Thursday, January 24, 2008

Gray Reef Shark

The grey reef shark, Carcharhinus amblyrhynchos, is one of the most common sharks in Indo-Pacific waters, from the Red Sea to Easter Island. It is found at depths down to about 250 m in lagoons and close to islands and coral reefs.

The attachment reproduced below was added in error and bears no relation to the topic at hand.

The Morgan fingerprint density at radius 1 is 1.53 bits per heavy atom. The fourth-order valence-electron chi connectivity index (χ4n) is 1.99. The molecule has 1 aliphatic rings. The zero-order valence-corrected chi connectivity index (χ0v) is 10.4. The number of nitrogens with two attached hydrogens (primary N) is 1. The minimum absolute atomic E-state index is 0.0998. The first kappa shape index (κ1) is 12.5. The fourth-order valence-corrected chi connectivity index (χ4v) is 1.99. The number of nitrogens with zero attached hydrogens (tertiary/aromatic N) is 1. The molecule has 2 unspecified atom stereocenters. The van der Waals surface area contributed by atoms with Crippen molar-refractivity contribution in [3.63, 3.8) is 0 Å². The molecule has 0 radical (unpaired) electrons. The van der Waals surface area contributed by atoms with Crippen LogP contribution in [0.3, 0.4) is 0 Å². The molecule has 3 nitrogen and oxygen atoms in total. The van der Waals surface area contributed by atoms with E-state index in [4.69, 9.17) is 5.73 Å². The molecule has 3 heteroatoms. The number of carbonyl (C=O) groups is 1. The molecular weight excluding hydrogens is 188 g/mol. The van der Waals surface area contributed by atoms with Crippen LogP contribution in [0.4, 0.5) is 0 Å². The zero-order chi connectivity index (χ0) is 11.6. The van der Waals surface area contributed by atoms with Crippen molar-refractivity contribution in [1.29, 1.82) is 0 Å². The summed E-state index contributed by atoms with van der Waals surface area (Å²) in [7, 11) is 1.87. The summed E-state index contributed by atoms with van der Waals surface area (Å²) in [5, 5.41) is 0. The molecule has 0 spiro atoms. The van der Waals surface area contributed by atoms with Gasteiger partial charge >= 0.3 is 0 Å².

As its name suggests, the shark is grey overall, with a white underside. The tips of most fins, except the first dorsal fin, are darker, and the trailing edge of the caudal fin has a prominent black margin. Some individuals have a white pattern on the leading edge of the dorsal fin. It has been recorded at up to 2.55 m. The blacktip reef shark looks similar, and is also common, but it is distinguished by a black tip on the first dorsal fin.